Engineering is about improving efficiency and reducing cost. One way to do this is to make components smaller and to make sure they have strength only in the places where it is really needed. These economic drivers have resulted in a big increase in the number of thin film and surface treatment products in many industries, automotive, aerospace, domestic aplliances etc. Condition monitoring is an essential tool for ensuring optimisation and safe operation of these products. Ultrasound is a useful, non-destructive source of such information.
This new area of investigation is currently focused upon developing an ultrasonic instrument to measure the elastic properties of a thin coating on a dissimilar substrate. Currently these are determined semi-destructively using nano-hardness indentors. This does not yield Young's Modulus and Poisson's ratio independently. An ultrasonic technique has been successfully employed to measure these parameters for a polymer coating of thickness 0.15mm or greater.
Any interface between two media will cause a proportion of ultrasound to be reflected. The percentage that is reflected is governed by the ratio of their acoustic impedances; the product of density and speed of sound. With a layer of material there exists two interfaces, the front face and the back face. Both these interfaces will reflect ultrasound and are observable as "echoes".
The echo separation is dependent upon the layer thickness and the acoustic properties of the layer medium. For thin layers the echoes will overlap and hence interfere. One phenomenon of ultrasound through layers is that when the wavelength is equal to the layer thickness it is entirely transmitted and none is reflected. Our investigations are performed using broadband transducers, i.e. emitting a range of frequencies simultaneously. The transmitted wavelengths are observed as resonant frequency drops, as shown in the figure, whose value is a function of the layer thickness and the acoustic properties of the layer.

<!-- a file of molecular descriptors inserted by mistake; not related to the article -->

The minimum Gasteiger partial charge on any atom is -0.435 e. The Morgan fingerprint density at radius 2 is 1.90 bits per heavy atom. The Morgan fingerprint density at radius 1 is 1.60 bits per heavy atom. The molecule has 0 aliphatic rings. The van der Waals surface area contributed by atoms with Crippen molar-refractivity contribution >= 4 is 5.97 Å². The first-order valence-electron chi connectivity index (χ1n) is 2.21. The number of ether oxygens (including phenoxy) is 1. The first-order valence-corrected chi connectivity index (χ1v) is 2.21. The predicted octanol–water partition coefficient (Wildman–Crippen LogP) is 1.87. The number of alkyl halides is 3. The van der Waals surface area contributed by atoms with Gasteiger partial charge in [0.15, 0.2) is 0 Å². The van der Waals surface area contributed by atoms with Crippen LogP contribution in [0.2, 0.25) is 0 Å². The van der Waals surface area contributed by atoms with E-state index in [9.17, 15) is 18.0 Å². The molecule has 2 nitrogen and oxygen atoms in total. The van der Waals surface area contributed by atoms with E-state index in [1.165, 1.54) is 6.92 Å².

The resonant frequencies can be measured with both longitudinal and transverse waves. The ratio of these two resonant frequencies is a function of the coating's normal to lateral response and hence Poisson's ratio. If the thickness of the coating is known then these in turn can be related to the Young's Modulus. Advancement of the work involves developing an inherent method to also measure the thickness, hence increasing the number of variables measureable through the technique.
For thinner coatings the resonant frequency becomes too high to measure without the use of expensive transducers and wave generators. This developing area of research involves adapting a current fluid film ultrasonic measurement technique to be used on solid coatings. Measurements of stiffness through the use of hardened contactors of known surface shape, such as that shown, will enable the layer's parameters to be isolated and hence compared for longitudinal and transverse waves. This in turn will enable the elastic properties to be measured for very thin hard solid layers. We have also been experimenting using a liquid metal called Galinstan as the contactor. This makes complete contact but has a high enough impedence to get good acoustic coupling.
- Dwyer-Joyce, R.S. and Hankinson, N., (2005), "Ultrasonic Measurement of the Elastic Properties of Soft Surface Coatings", Tribology International, Vol. 39, No.4 pp 326-331.